Uh… no, he couldn’t!

“Fr.” Zuhlsdorf:
“Pope could give a Priest Permission to ‘Break’ the Seal of Confession”

UPDATE 19-JUL-2014 18:48 GMT: Just as we were getting ready to publish this, we noticed that the Rev. Zuhlsdorf had already deleted his controversial post. Which is good — it is an admission that he was wrong — though it would have been better to leave the post up and retract it so that the people already affected by it can see the correction. But either way, it’s good the post is gone, and hopefully it won’t return. We all make mistakes. So please read what follows with this in mind, that “Fr. Z” has since deleted his remarks.

We recommend “Fr.” John Zuhlsdorf spend less time updating his blog and adding items to his Amazon wish list, and a little more time studying actual Catholic theology.

On July 18, 2014, in another “this-news-is-outrageous-so-why-don’t-you-purchase-something-from-my-store” post on the state of Louisiana’s alleged attack on the seal of confession, the full-time internet “priest” made a stunning claim: “Yes, the Pope could give a priest permission to “break” the Seal of Confession. I stretch my mind to imagine the circumstances when a Pope would do that, but, yes, a Pope can do that.”

The Rev. Zuhlsdorf said this as a “correction” to an article he was recommending by Aaron Taylor in the Novus Ordo First Things magazine. Mr. Taylor had written, quite correctly: “If subpoenaed to testify and asked about what he heard during confession, the court will effectively be asking Fr. Bayhi to choose between being sent to prison and committing what Catholics consider to be such a serious offense against the sacrament that not even the Pope himself can dispense from the law’s requirements in this area.”

On which “Fr. Z” commented as follows:

BTW… Mr. Taylor erred in his piece when he wrote: “…not even the Pope himself can dispense from the law’s requirements in this area [i.e., the Seal of Confession].”

Yes, the Pope could give a priest permission to “break” the Seal of Confession. I stretch my mind to imagine the circumstances when a Pope would do that, but, yes, a Pope can do that.

(Rev. John Zuhlsdorf, “Seal of Confession under Threat by the State: Follow-Up”, July 18, 2014)

Someone then added an entry in the combox and said: “The Pope cannot give a priest permission to break the Seal. At least Aquinas doesn’t think so, and I’ll go with him on that.” The commenter, named Cordelio, then provides a link to St. Thomas’ Summa Theologica, Supplement to the Third Part, Question 11, Article 1, Reply to Objection 2 (see also Article 4 on that, by the way), in which the Angelic Doctor teaches:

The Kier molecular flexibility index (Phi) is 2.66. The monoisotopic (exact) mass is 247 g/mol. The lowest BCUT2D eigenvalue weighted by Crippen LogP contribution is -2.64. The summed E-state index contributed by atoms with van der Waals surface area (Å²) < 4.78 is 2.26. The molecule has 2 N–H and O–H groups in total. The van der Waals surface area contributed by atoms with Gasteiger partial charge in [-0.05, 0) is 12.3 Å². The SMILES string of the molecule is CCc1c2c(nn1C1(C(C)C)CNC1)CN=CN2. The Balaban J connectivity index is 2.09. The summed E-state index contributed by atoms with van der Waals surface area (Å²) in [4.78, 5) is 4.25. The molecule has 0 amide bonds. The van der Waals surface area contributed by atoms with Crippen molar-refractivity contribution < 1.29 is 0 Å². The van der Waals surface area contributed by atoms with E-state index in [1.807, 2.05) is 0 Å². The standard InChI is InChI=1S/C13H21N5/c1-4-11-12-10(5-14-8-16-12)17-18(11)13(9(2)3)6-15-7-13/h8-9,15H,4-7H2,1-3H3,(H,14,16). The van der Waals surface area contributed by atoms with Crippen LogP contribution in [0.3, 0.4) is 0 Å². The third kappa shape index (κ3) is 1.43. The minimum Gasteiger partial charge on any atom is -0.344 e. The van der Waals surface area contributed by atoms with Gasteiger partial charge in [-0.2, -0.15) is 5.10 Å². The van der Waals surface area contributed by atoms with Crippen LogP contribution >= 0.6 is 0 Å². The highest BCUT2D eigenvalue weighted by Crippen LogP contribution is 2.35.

Reply to Objection 2. The precept concerning the secret of confession follows from the sacrament itself. Wherefore just as the obligation of making a sacramental confession is of Divine law, so that no human dispensation or command can absolve one therefrom, even so, no man can be forced or permitted by another man to divulge the secret of confession. Consequently if he be commanded under pain of excommunication to be incurred “ipso facto,” to say whether he knows anything about such and such a sin, he ought not to say it, because he should assume that the intention of the person in commanding him thus, was that he should say what he knew as man. And even if he were expressly interrogated about a confession, he ought to say nothing, nor would he incur the excommunication, for he is not subject to his superior, save as a man, and he knows this not as a man, but as God knows it.

(St. Thomas Aquinas, Summa Theologica, Suppl., q. 11, a. 1, ad 2)

That’s pretty clear and authoritative, coming from the theologian the Catholic Church recognizes as the “Universal Doctor.” (Anticipating what some might now say, please see “St. Thomas Aquinas’ Position on the Immaculate Conception”). While it is probable that the supplement to the third part of the Summa here quoted was actually compiled by Fr. Reginald of Piperno, the content is nevertheless based on St. Thomas’ Commentary on the ‘Sentences’ of Peter Lombard (source).

Because of Cordelio’s comment and evidence provided, Mr. Zuhlsdorf then added an update to his blog entry, which reads:

UPDATE: